The President, Jacob Zuma, has again failed to make any meaningful statement in his 2016 State of the Nation address (SONA) about the roll out of broadband.
In his 2015 address he said “The year 2015 will mark the beginning of the first phase of broadband rollout. Government will connect offices in eight district municipalities” and he named the areas.
“Government has also decided to designate Telkom as the lead agency to assist with broadband roll out.”
This last statement caused major upsets in the industry as government had not initiated an open and transparent process but instead made a unilateral announcement.
In his 2016 SONA the President said “Government will fast track the implementation of the first phase of broadband rollout to connect more than 5000 government facilities in eight district municipalities over a three year period.”
Did the speechwriters forget what they wrote last year or was it due to changes in ministers that we are still talking about the first phase?
What is even more curious is that a few weeks before the SONA, Department of Communications and Postal Services (DTPS) officials failed to attend a meeting called by the Portfolio Committee on Communication – something which did not sit well with the chairman of the committee.
It later came to light that Minister Siyabonga Cwele had instructed the DTPS officials not to attend as broadband was to be a major announcement in the SONA..
Seeing broadband in the light of other recent developments one can only wonder if government is serious about it.
The Broadband Commission has been plagued by resignations of its chairman and other members because of the lack of response from government.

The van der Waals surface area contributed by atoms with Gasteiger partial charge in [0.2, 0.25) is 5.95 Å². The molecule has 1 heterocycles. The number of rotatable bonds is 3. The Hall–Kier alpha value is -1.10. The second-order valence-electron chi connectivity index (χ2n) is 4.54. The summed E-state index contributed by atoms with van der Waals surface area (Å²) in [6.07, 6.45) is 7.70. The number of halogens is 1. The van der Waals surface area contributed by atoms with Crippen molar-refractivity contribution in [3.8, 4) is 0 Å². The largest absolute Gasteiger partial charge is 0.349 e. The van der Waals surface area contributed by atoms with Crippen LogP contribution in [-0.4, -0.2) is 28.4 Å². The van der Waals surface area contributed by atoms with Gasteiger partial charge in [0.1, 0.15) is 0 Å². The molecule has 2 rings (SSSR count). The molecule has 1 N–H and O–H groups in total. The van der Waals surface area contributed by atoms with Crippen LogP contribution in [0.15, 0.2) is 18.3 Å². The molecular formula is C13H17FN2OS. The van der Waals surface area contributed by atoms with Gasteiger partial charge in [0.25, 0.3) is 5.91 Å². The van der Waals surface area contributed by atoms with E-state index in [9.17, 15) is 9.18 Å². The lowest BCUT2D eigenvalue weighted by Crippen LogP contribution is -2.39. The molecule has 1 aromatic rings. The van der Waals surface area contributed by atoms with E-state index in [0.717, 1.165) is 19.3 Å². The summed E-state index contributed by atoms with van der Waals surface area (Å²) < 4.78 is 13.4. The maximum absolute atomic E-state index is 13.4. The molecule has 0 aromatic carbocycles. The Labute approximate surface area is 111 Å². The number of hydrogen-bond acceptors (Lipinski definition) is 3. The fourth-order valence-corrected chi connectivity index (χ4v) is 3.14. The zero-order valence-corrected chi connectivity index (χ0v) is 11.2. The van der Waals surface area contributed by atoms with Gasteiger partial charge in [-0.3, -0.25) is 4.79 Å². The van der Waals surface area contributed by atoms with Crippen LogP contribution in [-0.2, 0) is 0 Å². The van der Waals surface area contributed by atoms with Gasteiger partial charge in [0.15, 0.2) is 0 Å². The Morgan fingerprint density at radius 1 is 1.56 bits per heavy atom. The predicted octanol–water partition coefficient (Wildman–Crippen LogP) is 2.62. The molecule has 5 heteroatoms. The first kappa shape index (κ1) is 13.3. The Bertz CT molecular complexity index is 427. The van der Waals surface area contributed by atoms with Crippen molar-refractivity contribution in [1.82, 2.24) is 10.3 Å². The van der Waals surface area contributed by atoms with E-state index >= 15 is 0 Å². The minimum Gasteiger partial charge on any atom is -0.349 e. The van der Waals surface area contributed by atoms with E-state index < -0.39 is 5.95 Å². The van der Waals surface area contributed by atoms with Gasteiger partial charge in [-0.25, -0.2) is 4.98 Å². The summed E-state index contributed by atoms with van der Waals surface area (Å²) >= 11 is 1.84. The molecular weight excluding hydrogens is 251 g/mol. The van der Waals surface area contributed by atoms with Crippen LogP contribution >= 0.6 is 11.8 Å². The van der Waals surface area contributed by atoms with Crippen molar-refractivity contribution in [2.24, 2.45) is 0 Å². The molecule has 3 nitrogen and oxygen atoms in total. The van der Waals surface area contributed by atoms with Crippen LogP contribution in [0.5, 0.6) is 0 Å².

Several meetings were planned with the minister where the committee was to have submitted its recommendations. These meetings did not happen.
Minister Cwele initiated with DTPS a project aimed at fast tracking broadband infrastructure, taking the endless delays in the approval process required by municipalities out of the approval process.
Consultants were appointed and a report was submitted for discussion by the various stakeholders.
In September 2015 when EngineerIT interviewed Minister Cwele at SATNAC 2015, the minister said that he expected the final report and recommendations to be published at the end of November 2015.
This did not happen. According to unnamed sources at DTPS, this is now part of a new white paper to be published for comment before the end of the financial year.
Over the past year industry leaders have called for the depoliticising of broadband and to appoint one minister with a suitable technical background to take South Africa forward.
To think that countries like Egypt and Kenya are leading the broadband pack is a matter of great concern.
When the DTPS was prevented from talking to the Portfolio Community for Communication because a major announcement would be made during the SONA, it raised the expectation that something dramatic was to be announced – perhaps something like reappointing Yunus Carrim to return to the communication fold.
I guess it was just a dream!
Source: EE Publishers